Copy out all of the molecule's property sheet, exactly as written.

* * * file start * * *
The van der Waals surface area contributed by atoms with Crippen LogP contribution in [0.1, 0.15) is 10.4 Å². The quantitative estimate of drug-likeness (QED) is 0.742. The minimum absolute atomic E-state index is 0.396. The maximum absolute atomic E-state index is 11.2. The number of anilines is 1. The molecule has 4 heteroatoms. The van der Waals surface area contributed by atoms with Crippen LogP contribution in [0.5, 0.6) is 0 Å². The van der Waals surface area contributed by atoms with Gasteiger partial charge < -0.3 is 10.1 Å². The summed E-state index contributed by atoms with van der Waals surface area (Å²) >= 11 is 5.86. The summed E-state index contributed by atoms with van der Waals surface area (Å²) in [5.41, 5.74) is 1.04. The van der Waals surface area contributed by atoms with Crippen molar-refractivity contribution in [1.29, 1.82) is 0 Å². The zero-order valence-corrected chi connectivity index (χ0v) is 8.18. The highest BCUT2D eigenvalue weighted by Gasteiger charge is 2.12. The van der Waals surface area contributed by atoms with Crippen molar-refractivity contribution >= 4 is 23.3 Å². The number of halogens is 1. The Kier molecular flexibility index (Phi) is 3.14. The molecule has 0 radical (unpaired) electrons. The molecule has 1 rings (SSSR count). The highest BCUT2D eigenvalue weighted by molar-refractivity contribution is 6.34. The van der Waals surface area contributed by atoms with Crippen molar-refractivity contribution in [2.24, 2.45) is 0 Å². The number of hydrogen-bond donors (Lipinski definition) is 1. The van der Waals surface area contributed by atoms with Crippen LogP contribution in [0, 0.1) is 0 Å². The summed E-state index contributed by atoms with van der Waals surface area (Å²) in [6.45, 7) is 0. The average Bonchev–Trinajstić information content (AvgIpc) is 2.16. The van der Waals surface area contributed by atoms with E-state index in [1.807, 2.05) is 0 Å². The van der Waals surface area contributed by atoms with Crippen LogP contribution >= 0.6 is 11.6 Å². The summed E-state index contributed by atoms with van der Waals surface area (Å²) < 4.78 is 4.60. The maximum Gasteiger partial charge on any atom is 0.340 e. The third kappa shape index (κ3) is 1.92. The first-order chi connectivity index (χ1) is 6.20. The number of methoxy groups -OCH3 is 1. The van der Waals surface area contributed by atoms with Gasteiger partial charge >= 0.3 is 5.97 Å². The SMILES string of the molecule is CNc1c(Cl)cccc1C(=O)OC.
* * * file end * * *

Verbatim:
The van der Waals surface area contributed by atoms with Crippen LogP contribution in [0.1, 0.15) is 10.4 Å². The quantitative estimate of drug-likeness (QED) is 0.742. The minimum absolute atomic E-state index is 0.396. The maximum absolute atomic E-state index is 11.2. The number of anilines is 1. The molecule has 4 heteroatoms. The van der Waals surface area contributed by atoms with Crippen LogP contribution in [0.5, 0.6) is 0 Å². The van der Waals surface area contributed by atoms with Gasteiger partial charge < -0.3 is 10.1 Å². The summed E-state index contributed by atoms with van der Waals surface area (Å²) >= 11 is 5.86. The summed E-state index contributed by atoms with van der Waals surface area (Å²) in [5.41, 5.74) is 1.04. The van der Waals surface area contributed by atoms with Crippen molar-refractivity contribution in [1.29, 1.82) is 0 Å². The zero-order valence-corrected chi connectivity index (χ0v) is 8.18. The highest BCUT2D eigenvalue weighted by Gasteiger charge is 2.12. The van der Waals surface area contributed by atoms with Crippen molar-refractivity contribution >= 4 is 23.3 Å². The number of halogens is 1. The Kier molecular flexibility index (Phi) is 3.14. The molecule has 0 radical (unpaired) electrons. The molecule has 1 rings (SSSR count). The highest BCUT2D eigenvalue weighted by molar-refractivity contribution is 6.34. The van der Waals surface area contributed by atoms with Crippen molar-refractivity contribution in [2.24, 2.45) is 0 Å². The number of hydrogen-bond donors (Lipinski definition) is 1. The van der Waals surface area contributed by atoms with Crippen LogP contribution in [0, 0.1) is 0 Å². The summed E-state index contributed by atoms with van der Waals surface area (Å²) in [6.45, 7) is 0. The average Bonchev–Trinajstić information content (AvgIpc) is 2.16. The van der Waals surface area contributed by atoms with E-state index in [1.807, 2.05) is 0 Å². The van der Waals surface area contributed by atoms with Crippen LogP contribution >= 0.6 is 11.6 Å². The summed E-state index contributed by atoms with van der Waals surface area (Å²) < 4.78 is 4.60. The maximum Gasteiger partial charge on any atom is 0.340 e. The third kappa shape index (κ3) is 1.92. The first-order chi connectivity index (χ1) is 6.20. The number of methoxy groups -OCH3 is 1. The van der Waals surface area contributed by atoms with Gasteiger partial charge >= 0.3 is 5.97 Å². The SMILES string of the molecule is CNc1c(Cl)cccc1C(=O)OC.